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 Still Fat, Still Old, Still Climbing
Alaskan Adventures Continue
back to August 2003- - - - - - - - - - - - - - - - -M September 2003- - - - - - - - - - - - - - - - - - on to October 2003

Late in the evening on the 6th, I packed up the van and drove about 100 miles out the Glen Highway to an incredibly beautiful area of mountains and glaciers. The plan was to climb Strelshla Mountain the next morning. I'm pretty sure I found the right mountain, however, as happens far too often, I couldn't find the trailhead. So we went back to a trailhead that I had passed earlier, at Puritan Creek, and hiked there instead. The trail rose steeply right away, but then it leveled off and never got us above the treeline. It was still a very nice hike because the subalpine vegetation allowed great visibility of the Talkeetna Mountains to the north (as in the top photo, below) and the Chugach range on the other side of a deep valley (lower left photo.) I was pleasantly surprised to see the mourning cloak butterfly basking on the tundra blueberry plants. Temperatures were chilly, but the butterfly's dark hues allowed it to warm up enough to take flight.

Puritan Creek Trail

This hike allowed me to try out a new camera, a Minolta Dimage7Hi. See some of the photos in large format:
Large closeup view of the mourning cloak butterfly with its wings open--click small photo above, or here
Click here for a large closeup view of the mourning cloak butterfly with its wings closed
View of Wickersham Peak from the Glen Highway in Alaska
Long Lake and King Mountain from the Glen Highway
Matanuska River flows between the Chugach and Talkeetna Mountain ranges.
You are welcome to use any photographs from this site, but please leave the copyright information intact.

The sun was shining brightly up on the Portage Pass Trail, along with a bitter wind. Temperatures were in the mid-50s, a striking contrast with the record breaking heat that accompanied us on this trail last year (in July). The summer flowers are all gone, and fall colors are not as much in evidence there as they are closer to Anchorage, or along the Glen Highway. However, there were bright berries everywhere, and just a suggestion of autumn in the tundra foliage. This is a short trail that gets you up into the alpine wonderland rather quickly, and the scenery is gorgeous, with glaciers, mountains, and tarns in every direction. (In the collage below, all the lower photos have large image links.)

Portage Pass Trail

Portage Glacier, seen from the Pass
A small tarn at the top of the Pass
Bard Peak and Shakespheare Glacier, seen from the Pass
Passage Canal, seen from the lower end of the trail
Closeup of tundra blueberries
Dogwood bunchberries, closeup
After the hike, see the Whittier Harbor, with Maynard Mountain in the background
You may use any photographs from this site, but please leave the copyright information intact.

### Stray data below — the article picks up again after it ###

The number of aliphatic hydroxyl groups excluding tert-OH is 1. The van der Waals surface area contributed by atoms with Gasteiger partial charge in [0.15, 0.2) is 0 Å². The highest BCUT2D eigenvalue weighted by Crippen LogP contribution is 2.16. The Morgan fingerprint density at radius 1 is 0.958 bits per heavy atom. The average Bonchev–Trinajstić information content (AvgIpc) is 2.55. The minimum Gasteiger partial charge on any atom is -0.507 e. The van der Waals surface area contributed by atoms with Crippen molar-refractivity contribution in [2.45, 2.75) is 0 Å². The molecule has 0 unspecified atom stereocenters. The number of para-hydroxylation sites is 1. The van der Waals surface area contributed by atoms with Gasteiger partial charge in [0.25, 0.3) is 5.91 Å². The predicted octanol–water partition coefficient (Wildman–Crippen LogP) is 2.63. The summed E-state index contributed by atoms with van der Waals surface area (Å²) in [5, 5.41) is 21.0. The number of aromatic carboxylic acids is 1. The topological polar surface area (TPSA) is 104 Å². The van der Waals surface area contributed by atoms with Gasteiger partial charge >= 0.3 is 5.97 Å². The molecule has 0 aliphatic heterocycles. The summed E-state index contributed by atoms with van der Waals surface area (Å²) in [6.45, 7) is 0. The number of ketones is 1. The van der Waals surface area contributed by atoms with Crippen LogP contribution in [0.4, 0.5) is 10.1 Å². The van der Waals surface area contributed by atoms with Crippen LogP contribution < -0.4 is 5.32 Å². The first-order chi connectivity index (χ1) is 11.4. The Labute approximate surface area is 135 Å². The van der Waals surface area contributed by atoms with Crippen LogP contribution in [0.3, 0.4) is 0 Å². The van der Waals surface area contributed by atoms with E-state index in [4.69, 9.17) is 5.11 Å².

Thompson Pass, near the southern end of the Richardson Highway, is a windswept area of alpine tundra and stark beauty. I drive through it everytime I visit my daughter in Valdez. This Saturday, I stopped and took a nice long walk with my dog along one of the many trails. Vistas of mountain peaks, deep valleys, and glaciers will take your breath away. Well, that and the biting winds. There are no trees or even larger brushy plants on the rocky landscape, but there are abundand lichens, mosses, and small berry plants. I believe the berries are mountain cranberries, Vaccinium vitis-idaea. The entire area was dotted with patches of fresh snow.
Thompson Pass collage

 All four of the collage photos (above) have full screen versions if you click on them.
Here are some additional photos taken the same day, along the Richardson Highway:
Beautiful Mount Drum, with the Copper River in the foreground.
And Mount Drum reflected in a still lake.
Worthington Glacier, near Valdez
Valdez small boat harbor, with mountains in the background
You may use any photographs from this site, but please leave the copyright information intact.

This is the rule: I must climb Flattop once a month, May to October. But, see, I kind of lost track of time, what with my job and the rest of my life and all. Then the weather turned lousy, pouring down rain. But today, there was a little break in the rain after work, and I headed up to my favorite mountain. Sure, the wind was pretty bad, but we started the trek anyway. After we got past the first saddle, I started to feel invincible. I was leaning into the wind, closing in on the second saddle, feeling like I was flying, with a steady wind of about 45mph holding me up. That's when a particularly strong gust blasted my 100lb. dog backwards, into my legs. He leaned against me and made it clear that he thought this hike was folly. The mountain didn't defeat us, but the wind did. I later learned that there were gusts to 85mph at the trailhead, probably higher up where we were. (The photo on the left has a full screen link.)
windy flattop 9/03

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On to October 2003

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Or two years ago, 2001

Back to where it all began in 2000
Enjoy the Flowers Along Alaska's Hiking Trails

Butterflies Along Alaska's Hiking Trails
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